4 Ways to Save Money on Life Insurance
Kiplinger Personal Finance
Q: I lost my job and can't afford to pay my life-insurance premiums. I don't want to drop the policy, but I need to find a way to lower the cost. What should I do?
A: A lot of people have been struggling with the same choice, and many have dropped their life insurance, which can be a big mistake. Life-insurance ownership is at a 50-year low, according to a new study by LIMRA, a financial-services research firm. Thirty percent of U.S households have no life-insurance coverage, compared with 22 percent without insurance in 2004, the last time the LIMRA conducted the study.
Not everyone needs life insurance, of course; it's not necessary if nobody depends on you financially. But the study found that 11 million households with children younger than 18 have no life insurance, even though that's generally the most important time to have the coverage.
Paying the premiums during tough economic times can be challenging. But a shaky economy is all the more reason to have at least some life insurance if you're supporting a family. If anything were to happen to you, it would become even more difficult for your family to pay the bills. And people who have coverage only through work would lose their life insurance if they lost their jobs -- a good reason to have some coverage on your own.
The good news is, life-insurance rates have been dropping for the past decade, so it may cost a lot less than expected to keep some coverage. Here are four ways to make the insurance more affordable.
1. Calculate how much coverage you really need.
Some insurance-industry calculators tend to overestimate insurance needs, which can cause people to buy coverage they can't afford or prevent them from buying any coverage at all.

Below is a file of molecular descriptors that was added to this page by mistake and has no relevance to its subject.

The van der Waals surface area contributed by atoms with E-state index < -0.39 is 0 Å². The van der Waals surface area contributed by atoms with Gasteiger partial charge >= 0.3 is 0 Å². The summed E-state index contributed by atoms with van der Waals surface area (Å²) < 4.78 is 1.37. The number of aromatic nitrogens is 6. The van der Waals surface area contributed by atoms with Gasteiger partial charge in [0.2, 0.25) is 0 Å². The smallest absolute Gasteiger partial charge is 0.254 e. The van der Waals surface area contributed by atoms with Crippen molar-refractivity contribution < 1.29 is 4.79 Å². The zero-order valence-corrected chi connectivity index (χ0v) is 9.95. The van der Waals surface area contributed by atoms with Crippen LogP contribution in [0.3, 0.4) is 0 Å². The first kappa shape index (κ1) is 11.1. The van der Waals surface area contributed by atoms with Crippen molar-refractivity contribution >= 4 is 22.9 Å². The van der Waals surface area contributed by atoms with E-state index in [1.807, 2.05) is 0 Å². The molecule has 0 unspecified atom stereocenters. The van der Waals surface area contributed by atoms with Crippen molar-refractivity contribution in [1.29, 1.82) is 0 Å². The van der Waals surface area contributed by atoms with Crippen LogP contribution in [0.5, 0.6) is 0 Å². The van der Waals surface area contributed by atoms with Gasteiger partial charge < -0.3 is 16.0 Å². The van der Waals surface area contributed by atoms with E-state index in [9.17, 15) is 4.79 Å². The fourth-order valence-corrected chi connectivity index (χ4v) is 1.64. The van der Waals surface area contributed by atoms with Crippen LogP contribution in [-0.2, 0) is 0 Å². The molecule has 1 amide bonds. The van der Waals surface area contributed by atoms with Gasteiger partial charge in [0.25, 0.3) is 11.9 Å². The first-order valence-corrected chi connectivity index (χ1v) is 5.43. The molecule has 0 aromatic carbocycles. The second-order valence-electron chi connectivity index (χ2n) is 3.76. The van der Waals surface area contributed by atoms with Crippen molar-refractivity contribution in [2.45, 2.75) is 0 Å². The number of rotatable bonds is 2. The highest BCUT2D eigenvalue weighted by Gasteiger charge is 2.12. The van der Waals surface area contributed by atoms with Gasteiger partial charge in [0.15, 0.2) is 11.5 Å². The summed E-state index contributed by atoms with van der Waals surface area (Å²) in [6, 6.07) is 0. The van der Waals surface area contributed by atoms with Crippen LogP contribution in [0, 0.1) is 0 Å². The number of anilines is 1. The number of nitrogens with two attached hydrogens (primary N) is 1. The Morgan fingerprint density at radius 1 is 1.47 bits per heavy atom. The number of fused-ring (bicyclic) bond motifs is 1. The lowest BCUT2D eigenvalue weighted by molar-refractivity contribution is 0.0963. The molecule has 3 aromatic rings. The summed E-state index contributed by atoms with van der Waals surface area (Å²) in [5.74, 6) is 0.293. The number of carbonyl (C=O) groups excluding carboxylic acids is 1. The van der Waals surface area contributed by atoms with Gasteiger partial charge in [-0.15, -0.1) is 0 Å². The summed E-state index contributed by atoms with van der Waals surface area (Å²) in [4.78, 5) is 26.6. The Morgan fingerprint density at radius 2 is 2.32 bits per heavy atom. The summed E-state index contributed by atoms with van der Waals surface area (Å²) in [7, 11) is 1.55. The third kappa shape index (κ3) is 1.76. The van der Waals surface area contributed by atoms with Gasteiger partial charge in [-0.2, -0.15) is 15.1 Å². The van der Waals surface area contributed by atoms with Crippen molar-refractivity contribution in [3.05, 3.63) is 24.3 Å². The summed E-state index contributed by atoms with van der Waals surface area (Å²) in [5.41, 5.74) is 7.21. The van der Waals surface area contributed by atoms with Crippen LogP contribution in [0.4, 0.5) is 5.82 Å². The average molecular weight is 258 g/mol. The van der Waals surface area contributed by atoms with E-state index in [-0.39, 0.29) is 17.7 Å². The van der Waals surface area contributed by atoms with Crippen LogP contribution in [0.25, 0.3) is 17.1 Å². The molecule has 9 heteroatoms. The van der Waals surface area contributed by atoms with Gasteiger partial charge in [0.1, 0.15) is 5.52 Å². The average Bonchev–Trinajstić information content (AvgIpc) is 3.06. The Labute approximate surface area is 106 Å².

2. Shop for a lower rate.
Life-insurance rates have plummeted over the past decade, and you may be able to find a less-expensive policy now even though you're older -- especially if you didn't do a thorough shopping job when you first bought your policy.
A healthy 30-year-old man can buy a
Prices vary a lot by company. After reducing premiums for nearly a decade, some insurers started to raise rates over the past 24 months. But rates from some companies remain at all-time lows -- at least for now, says
3. Pay annually rather than monthly.
A healthy 35-year-old man can get a
4. Cut premiums with term insurance.
There are two kinds of life insurance: term and permanent. Term insurance provides a set amount of life insurance at a fixed rate for a certain period -- often 20 or 30 years. Permanent insurance, such as whole life and universal life, never expires as long as you pay premiums, and it builds cash value that you can eventually withdraw or borrow. But the annual premiums for permanent insurance tend to be a lot more than they are for term insurance, especially in the early years.
Some people who want permanent insurance end up buying a lot less coverage than they need because that's all they can afford. That's a big mistake.
Instead, you can start with less-expensive term insurance and buy the right amount of coverage to protect your family. Term insurance is the only type that many families need. But if you eventually want to have permanent insurance -- if, for example, you need coverage for longer than 20 or 30 years -- you can buy a convertible policy that lets you gradually shift from term to permanent as your income grows and you can afford the higher premiums.
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Personal Finance - 4 Ways to Save Money on Life Insurance
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